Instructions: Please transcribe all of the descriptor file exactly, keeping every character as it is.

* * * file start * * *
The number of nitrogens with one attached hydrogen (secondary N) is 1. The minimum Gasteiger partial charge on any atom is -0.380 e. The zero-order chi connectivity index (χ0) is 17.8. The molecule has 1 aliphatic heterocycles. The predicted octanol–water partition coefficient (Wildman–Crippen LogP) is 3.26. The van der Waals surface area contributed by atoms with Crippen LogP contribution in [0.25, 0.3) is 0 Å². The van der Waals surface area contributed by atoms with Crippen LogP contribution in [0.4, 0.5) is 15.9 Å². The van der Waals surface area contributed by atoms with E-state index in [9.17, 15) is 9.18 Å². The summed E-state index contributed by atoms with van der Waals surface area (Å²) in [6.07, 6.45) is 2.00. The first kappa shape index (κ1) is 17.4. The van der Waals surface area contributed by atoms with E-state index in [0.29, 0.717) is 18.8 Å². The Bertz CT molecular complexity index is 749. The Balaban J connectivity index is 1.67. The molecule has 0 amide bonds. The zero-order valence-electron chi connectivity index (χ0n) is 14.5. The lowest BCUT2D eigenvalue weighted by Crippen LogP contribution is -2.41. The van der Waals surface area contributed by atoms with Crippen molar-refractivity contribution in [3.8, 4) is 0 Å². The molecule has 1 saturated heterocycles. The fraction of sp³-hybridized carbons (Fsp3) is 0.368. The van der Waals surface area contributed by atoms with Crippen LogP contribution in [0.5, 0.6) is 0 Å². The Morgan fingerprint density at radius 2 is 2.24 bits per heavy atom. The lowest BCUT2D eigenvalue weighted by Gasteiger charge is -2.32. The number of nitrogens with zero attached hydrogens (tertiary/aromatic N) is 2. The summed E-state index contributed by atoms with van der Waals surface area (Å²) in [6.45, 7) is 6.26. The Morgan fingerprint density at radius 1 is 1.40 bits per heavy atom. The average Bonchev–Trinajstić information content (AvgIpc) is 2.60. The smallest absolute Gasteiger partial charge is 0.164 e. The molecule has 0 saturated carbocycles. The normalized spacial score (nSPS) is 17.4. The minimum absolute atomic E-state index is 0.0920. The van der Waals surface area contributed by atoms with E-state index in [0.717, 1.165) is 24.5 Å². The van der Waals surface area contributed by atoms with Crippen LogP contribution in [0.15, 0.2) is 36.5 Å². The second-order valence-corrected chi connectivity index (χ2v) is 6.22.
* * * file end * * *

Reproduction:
The number of nitrogens with one attached hydrogen (secondary N) is 1. The minimum Gasteiger partial charge on any atom is -0.380 e. The zero-order chi connectivity index (χ0) is 17.8. The molecule has 1 aliphatic heterocycles. The predicted octanol–water partition coefficient (Wildman–Crippen LogP) is 3.26. The van der Waals surface area contributed by atoms with Crippen LogP contribution in [0.25, 0.3) is 0 Å². The van der Waals surface area contributed by atoms with Crippen LogP contribution in [0.4, 0.5) is 15.9 Å². The van der Waals surface area contributed by atoms with E-state index in [9.17, 15) is 9.18 Å². The summed E-state index contributed by atoms with van der Waals surface area (Å²) in [6.07, 6.45) is 2.00. The first kappa shape index (κ1) is 17.4. The van der Waals surface area contributed by atoms with E-state index in [0.29, 0.717) is 18.8 Å². The Bertz CT molecular complexity index is 749. The Balaban J connectivity index is 1.67. The molecule has 0 amide bonds. The zero-order valence-electron chi connectivity index (χ0n) is 14.5. The lowest BCUT2D eigenvalue weighted by Crippen LogP contribution is -2.41. The van der Waals surface area contributed by atoms with Crippen molar-refractivity contribution in [3.8, 4) is 0 Å². The molecule has 1 saturated heterocycles. The fraction of sp³-hybridized carbons (Fsp3) is 0.368. The van der Waals surface area contributed by atoms with Crippen LogP contribution in [0.5, 0.6) is 0 Å². The Morgan fingerprint density at radius 2 is 2.24 bits per heavy atom. The lowest BCUT2D eigenvalue weighted by Gasteiger charge is -2.32. The number of nitrogens with zero attached hydrogens (tertiary/aromatic N) is 2. The summed E-state index contributed by atoms with van der Waals surface area (Å²) in [6.45, 7) is 6.26. The Morgan fingerprint density at radius 1 is 1.40 bits per heavy atom. The average Bonchev–Trinajstić information content (AvgIpc) is 2.60. The smallest absolute Gasteiger partial charge is 0.164 e. The molecule has 0 saturated carbocycles. The normalized spacial score (nSPS) is 17.4. The minimum absolute atomic E-state index is 0.0920. The van der Waals surface area contributed by atoms with E-state index in [0.717, 1.165) is 24.5 Å². The van der Waals surface area contributed by atoms with Crippen LogP contribution in [0.15, 0.2) is 36.5 Å². The second-order valence-corrected chi connectivity index (χ2v) is 6.22.